Shop Vac

Home built dust extraction

Home built dust extraction

Image: Don Robertson Creative Commons Attribution-ShareAlike 4.0 International License

The serious business of dust extraction
The home built dust extractor.
One of the first tools I bought was a router. On reflection, I should maybe have gotten a smaller one, and man — they make a mess.

One weekend, Bunnings had a shop vac for sale at a ridiculously cheap price, so I went down and got one. It lasted long enough for me to learn that it's easier to avoid a mess than it is to clean it up afterwards. And that no two dust extraction ports are the same size.

I followed (loosely) the advice of some youtube videos, and build a cyclonic dust extractor separator for the machine. 90+% of the dust winds up at the bottom of the bucket, and not in the vacume cleaner bag. I also got a washable, resealable cloth vaccume bag from the Trade Depot. It hardly ever needs emptying :-)

The sander connected to the dust extractor
Connecting the sander to the extractor.
When the vacuum blew up, I took it back to the shop. The guy there said they either die pretty fast or last a while, but the model with the power takeoff was no longer available, so I upgraded with a Karcher.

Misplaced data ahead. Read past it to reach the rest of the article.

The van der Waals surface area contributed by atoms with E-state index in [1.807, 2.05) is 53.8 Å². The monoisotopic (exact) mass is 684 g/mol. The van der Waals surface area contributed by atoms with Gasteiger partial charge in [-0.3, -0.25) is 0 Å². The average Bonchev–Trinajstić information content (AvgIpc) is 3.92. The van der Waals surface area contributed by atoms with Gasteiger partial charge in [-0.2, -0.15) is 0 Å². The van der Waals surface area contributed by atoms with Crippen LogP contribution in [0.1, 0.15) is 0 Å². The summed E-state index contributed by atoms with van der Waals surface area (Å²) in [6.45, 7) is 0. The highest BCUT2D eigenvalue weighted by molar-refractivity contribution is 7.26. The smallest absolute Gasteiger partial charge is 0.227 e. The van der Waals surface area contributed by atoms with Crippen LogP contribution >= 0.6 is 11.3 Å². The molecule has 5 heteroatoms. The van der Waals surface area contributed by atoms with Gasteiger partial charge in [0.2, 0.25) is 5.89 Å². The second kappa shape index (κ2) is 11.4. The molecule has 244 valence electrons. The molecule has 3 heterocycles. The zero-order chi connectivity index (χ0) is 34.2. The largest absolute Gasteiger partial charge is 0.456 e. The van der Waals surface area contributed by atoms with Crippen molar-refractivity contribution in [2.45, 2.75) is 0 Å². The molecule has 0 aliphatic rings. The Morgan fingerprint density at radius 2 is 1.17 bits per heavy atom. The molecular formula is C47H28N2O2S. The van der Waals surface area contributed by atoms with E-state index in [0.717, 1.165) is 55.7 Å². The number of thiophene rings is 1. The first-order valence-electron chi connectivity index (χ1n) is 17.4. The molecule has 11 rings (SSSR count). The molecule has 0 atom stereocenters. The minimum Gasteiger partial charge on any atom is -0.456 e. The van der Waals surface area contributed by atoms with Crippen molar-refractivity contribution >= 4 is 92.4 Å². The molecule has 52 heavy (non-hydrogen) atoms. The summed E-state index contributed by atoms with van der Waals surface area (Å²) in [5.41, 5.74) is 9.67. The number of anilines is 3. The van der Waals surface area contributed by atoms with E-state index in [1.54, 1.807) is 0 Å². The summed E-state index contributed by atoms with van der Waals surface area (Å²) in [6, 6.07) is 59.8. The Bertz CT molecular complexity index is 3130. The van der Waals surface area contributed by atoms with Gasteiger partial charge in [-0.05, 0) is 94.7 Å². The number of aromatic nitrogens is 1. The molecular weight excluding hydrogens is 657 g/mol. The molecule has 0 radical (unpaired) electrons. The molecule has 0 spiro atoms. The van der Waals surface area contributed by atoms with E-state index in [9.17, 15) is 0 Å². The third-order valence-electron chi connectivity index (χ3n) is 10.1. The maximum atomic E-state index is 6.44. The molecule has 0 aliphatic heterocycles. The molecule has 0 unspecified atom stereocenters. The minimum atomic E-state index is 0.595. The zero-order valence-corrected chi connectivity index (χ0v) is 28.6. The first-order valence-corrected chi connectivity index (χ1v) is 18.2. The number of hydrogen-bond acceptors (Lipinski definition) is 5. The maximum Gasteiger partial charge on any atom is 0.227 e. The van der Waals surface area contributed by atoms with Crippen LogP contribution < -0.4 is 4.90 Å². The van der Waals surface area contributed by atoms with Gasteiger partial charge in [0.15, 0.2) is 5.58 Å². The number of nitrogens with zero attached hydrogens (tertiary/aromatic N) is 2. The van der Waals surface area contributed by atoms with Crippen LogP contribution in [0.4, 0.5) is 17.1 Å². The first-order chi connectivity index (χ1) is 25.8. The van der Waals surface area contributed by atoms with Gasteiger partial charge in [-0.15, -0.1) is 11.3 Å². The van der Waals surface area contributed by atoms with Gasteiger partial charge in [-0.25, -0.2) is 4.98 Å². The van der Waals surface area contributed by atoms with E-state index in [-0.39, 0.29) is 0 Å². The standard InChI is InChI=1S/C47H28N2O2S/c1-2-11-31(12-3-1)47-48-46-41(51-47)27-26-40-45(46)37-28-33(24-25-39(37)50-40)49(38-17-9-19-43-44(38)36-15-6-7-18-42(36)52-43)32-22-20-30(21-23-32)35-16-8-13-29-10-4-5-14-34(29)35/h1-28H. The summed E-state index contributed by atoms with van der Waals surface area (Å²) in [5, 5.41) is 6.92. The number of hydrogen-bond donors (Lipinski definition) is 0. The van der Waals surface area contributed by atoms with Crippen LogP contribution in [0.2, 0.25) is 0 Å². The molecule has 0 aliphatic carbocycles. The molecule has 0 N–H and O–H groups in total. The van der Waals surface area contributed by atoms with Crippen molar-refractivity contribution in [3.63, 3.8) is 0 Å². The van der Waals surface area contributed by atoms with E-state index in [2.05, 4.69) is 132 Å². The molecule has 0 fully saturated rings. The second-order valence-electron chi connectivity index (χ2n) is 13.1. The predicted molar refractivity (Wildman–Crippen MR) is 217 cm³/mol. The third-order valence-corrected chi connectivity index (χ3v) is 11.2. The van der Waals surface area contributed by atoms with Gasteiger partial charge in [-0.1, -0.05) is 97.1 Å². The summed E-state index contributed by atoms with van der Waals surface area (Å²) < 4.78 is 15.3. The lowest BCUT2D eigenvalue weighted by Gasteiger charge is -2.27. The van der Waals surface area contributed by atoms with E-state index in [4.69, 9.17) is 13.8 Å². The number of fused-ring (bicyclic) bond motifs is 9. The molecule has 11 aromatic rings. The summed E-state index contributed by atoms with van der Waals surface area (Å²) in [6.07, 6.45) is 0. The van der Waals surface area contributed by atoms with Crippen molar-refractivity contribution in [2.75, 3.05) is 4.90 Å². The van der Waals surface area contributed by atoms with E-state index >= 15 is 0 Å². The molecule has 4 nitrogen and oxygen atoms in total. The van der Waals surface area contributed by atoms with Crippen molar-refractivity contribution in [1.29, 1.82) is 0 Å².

I am trying to get everything to fit onto a 35mm plastic pipe fitting. They are cheap, and about the right size. It does mean trying to attach a suitable pipe to the tools - which isn't always easy.

Anyway — after a bit of experimentation, I have a working system. It can attach to the hand sander and to the router, and I have a branch that can be blocked to use with a hose to clean up. I would like to expand on it, should not have put a flexible pipe between the vac and the buckets, and should have gone for bigger pipes to cut down on the drag, but, hey, it works.

Main video I used

Dust extraction redux


Internet veteran, was a geek until it became cool, general technophile. Knows the difference between pressurised and pressured, possible and potential, etc.

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